Investigative Project on Terrorism Releases "House of Lies - the Baseless Campaign to Smear Israeli Police Exchanges"
WASHINGTON, Oct. 7, 2020 -- Anti-Israel groups have spent years trying to end programs which take American police leaders to Israel to interact with counterparts there. But that effort, with disturbing anti-Semitic elements, took new root this summer during protests following George Floyd's killing by a Minneapolis police officer. Speakers at protests throughout the country claimed that the programs directly lead to the deaths of Black people in America. The claims were blindly accepted by many, despite a lack of any evidence.
The Investigative Project on Terrorism's two-part video investigation, "House of Lies – the Baseless Campaign to Smear Israeli Police Exchanges," shows that these conspiratorial allegations are demonstrably false. Our series shows that one of the main groups promoting this false narrative, Jewish Voice for Peace (JVP), publicly acknowledged in June that blaming Israel for "American police violence or racism ... furthers an antisemitic ideology."
But JVP never admitted it did exactly that – blamed Israel for American police violence – for three years. Until the eve of its June statement, JVP's "Deadly Exchange" website claimed that American police return from Israel more violent, leading to "extrajudicial executions, shoot-to-kill policies, police murders ..."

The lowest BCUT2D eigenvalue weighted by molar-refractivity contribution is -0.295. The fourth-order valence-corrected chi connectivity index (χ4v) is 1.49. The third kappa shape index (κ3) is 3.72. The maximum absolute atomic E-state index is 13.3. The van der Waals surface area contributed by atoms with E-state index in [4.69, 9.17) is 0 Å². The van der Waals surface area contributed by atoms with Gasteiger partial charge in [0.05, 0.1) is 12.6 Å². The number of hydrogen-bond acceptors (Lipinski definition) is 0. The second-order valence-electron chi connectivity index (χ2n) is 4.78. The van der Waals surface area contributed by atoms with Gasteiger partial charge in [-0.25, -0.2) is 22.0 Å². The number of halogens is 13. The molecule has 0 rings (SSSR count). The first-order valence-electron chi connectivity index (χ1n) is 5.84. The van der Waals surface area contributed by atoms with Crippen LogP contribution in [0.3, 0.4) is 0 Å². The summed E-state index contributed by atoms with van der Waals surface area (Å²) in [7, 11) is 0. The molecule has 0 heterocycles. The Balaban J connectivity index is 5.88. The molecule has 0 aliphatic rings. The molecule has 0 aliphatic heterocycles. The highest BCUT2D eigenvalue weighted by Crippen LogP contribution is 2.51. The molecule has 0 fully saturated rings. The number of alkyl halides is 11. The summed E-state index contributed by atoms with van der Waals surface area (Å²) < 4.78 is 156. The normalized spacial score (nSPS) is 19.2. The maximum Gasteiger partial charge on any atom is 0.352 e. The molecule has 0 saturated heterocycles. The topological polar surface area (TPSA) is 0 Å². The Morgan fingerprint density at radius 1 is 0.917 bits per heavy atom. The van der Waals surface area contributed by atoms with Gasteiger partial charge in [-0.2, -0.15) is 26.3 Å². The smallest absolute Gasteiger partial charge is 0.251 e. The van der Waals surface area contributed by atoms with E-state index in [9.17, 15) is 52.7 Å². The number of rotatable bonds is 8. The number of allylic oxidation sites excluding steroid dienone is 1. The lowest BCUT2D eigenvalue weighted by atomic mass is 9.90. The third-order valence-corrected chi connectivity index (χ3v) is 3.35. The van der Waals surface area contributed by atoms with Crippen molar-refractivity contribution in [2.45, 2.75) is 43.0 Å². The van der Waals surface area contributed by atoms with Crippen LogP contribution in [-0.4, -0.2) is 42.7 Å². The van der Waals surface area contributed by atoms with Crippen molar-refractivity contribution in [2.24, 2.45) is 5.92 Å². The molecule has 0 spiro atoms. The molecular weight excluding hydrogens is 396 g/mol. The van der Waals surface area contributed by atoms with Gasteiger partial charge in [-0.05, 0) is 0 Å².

"JVP tried to sweep its own words – that it now admits fuel anti-Semitism – under the rug," said IPT Executive Editor Steven Emerson. "But we'll show viewers exactly what was said. Unfortunately, the false, hateful rhetoric has been repeated often enough to be accepted as true."
The IPT interviewed four American police chiefs – two active and two now retired – who participated in such trips and say their experiences couldn't be more different from the anti-Israel narrative. There was no tactical training. Rather than discussing ways to oppress people, the chiefs all said they learned about the value of community policing and building relationships among diverse constituencies. They also learned how to best minimize the terrorist threat and to investigate in the aftermath of an attack.
No critic has ever produced a whistleblower who says otherwise. Organizers of two police exchange programs blame a deep seated anti-Israel bias, combined with an "intersectional" campaign to equate the Palestinian cause with the struggle for civil rights in America.
Part 1 of the series can be seen here. Part 2 will be published Wednesday at the Investigative Project on Terrorism website.
SOURCE Investigative Project on Terrorism (IPT)